The mysterious giant drones that have been flying in formation over parts of Colorado, Nebraska and Wyoming just got a possible explanation … and it may create more mysteries than it solves … if it solves any. A member of a group of amateur UFO trackers claims they’ve been flying drones in formation over Colorado in an organized search for the “unidentified aerial phenomenon” that has become known as the Tic Tac UFOs. Yes, the ones seen by USS Nimitz pilots in 2004 on the east coast. What are they doing in Colorado, you ask? Let’s find out.
“If there was any interference with any other aircraft, that absolutely was not ours.”
In what appears to be an exclusive report by the Sterling Journal-Advocate (Sterling is in far northeastern Colorado where many of the drone sightings have occurred), Michael Spicer of Durango (a long way from Sterling in far southwest Colorado) takes an obviously defensive position as he talks the drone formations he and his group have been flying in and around Sterling. Spicer says the group is known as ArchAngleRECON and they’re headquartered in Wichita, Kansas – almost 500 miles from Sterling. He admits the group has been flying groups of 6 to 12 drones along longitude and latitude lines in northeast Colorado – the “grid pattern” many witnesses have described. Of course, he didn’t think they were doing anything wrong. Until …
“Spicer said the group was unaware of the stir caused by drones until he was contacted recently by the Federal Aviation Administration. He said he was interviewed by special Agent Michael Bumberger of the FAA’s Investigations and Law Enforcement Assistance Program. He said none of ArchAngelRECON’s drones were ever flown anywhere near any airport, and they did not encounter any other civilian aircraft.”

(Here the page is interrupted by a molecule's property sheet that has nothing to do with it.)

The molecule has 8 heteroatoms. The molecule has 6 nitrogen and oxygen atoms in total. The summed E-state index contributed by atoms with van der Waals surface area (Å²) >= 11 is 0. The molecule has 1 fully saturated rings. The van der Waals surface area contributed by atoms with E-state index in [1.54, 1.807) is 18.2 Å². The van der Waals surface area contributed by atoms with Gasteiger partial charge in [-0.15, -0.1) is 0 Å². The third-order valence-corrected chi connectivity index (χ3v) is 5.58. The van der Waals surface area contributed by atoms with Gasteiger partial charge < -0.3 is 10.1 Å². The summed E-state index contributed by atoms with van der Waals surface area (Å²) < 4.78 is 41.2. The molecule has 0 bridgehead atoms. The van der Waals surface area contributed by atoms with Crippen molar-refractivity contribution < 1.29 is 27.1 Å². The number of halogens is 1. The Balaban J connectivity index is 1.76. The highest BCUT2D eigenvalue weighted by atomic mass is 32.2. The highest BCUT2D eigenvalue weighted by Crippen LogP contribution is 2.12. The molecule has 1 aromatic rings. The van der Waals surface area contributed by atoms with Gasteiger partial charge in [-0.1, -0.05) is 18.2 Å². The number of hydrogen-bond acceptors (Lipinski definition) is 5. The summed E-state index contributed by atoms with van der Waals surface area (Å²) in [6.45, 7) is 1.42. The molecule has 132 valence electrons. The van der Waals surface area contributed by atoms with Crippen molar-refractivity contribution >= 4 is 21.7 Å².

That was probably as part of the multi-government-agency investigation that ended recently with the “no harm, no foul” conclusion that they still don’t know whose drones they are, but they’re not illegal, so go back to what you were doing and forget about them. Despite that, Spicer seemed shaken by the contact and was probably questioned about reports that a drone may have interfered with a hospital helicopter and others were seen over Sterling Municipal Airport – an obvious FAA violation.
Before you ask, there’s not much info about ArchAngelRECON. There’s a 75th ArchAngel Recon “Multi game clan” with some videos on YouTube, but they’re related to gaming, not drones or UFOs. As usual these days, Spicer claims the group is tracking the new technology aircraft which is what the infamous Tic Tac UFOs from the 2004 incident are suspected by many of being. However, he’s quick to point out that not all of the drones seen recently belong to his group. He doesn’t say how many are and the report is pretty empty of any additional investigative evidence. Spicer also gives no information on whether they saw any of the drones/Tic Tacs.
It’s almost as if “looking for Tic Tac UFOs” is the new cover for any nefarious activities, and heading to Colorado to hunt the drones is becoming this year’s “Storm Area 51.” Will ‘Storm Sterling’ solve the mystery or end up in a failed rock concert too?
“That absolutely was not ours.”
OK, Michael Spicer, we’re not blaming you for that. In fact, you’re not the first to connect the drones to the Tic Tac. That honor belongs unofficially to Mike Turber, the investigative journalist and cybersecurity expert who made the link earlier this week.
So, despite the government’s plea to “move along, nothing to see here,” the Colorado/Nebraska/Wyoming/??? Drone mystery isn’t going away.